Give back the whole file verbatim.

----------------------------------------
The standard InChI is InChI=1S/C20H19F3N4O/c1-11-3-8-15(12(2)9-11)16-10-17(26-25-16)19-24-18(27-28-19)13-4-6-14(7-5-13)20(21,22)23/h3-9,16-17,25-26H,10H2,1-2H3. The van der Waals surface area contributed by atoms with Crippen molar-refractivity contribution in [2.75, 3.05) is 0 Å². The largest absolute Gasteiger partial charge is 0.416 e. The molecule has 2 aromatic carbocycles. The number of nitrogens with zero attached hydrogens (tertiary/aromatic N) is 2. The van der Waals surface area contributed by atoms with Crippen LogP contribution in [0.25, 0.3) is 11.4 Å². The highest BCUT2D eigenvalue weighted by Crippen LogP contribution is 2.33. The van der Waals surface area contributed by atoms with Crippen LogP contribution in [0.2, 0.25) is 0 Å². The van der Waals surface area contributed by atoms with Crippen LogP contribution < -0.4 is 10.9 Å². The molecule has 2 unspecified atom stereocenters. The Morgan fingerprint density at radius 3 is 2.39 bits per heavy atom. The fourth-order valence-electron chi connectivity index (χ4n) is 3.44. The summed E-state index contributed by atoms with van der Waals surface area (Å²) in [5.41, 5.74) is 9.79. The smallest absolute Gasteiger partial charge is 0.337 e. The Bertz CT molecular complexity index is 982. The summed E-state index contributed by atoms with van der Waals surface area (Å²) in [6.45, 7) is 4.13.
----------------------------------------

The standard InChI is InChI=1S/C20H19F3N4O/c1-11-3-8-15(12(2)9-11)16-10-17(26-25-16)19-24-18(27-28-19)13-4-6-14(7-5-13)20(21,22)23/h3-9,16-17,25-26H,10H2,1-2H3. The van der Waals surface area contributed by atoms with Crippen molar-refractivity contribution in [2.75, 3.05) is 0 Å². The largest absolute Gasteiger partial charge is 0.416 e. The molecule has 2 aromatic carbocycles. The number of nitrogens with zero attached hydrogens (tertiary/aromatic N) is 2. The van der Waals surface area contributed by atoms with Crippen LogP contribution in [0.25, 0.3) is 11.4 Å². The highest BCUT2D eigenvalue weighted by Crippen LogP contribution is 2.33. The van der Waals surface area contributed by atoms with Crippen LogP contribution in [0.2, 0.25) is 0 Å². The van der Waals surface area contributed by atoms with Crippen LogP contribution < -0.4 is 10.9 Å². The molecule has 2 unspecified atom stereocenters. The Morgan fingerprint density at radius 3 is 2.39 bits per heavy atom. The fourth-order valence-electron chi connectivity index (χ4n) is 3.44. The summed E-state index contributed by atoms with van der Waals surface area (Å²) in [5.41, 5.74) is 9.79. The smallest absolute Gasteiger partial charge is 0.337 e. The Bertz CT molecular complexity index is 982. The summed E-state index contributed by atoms with van der Waals surface area (Å²) in [6.45, 7) is 4.13.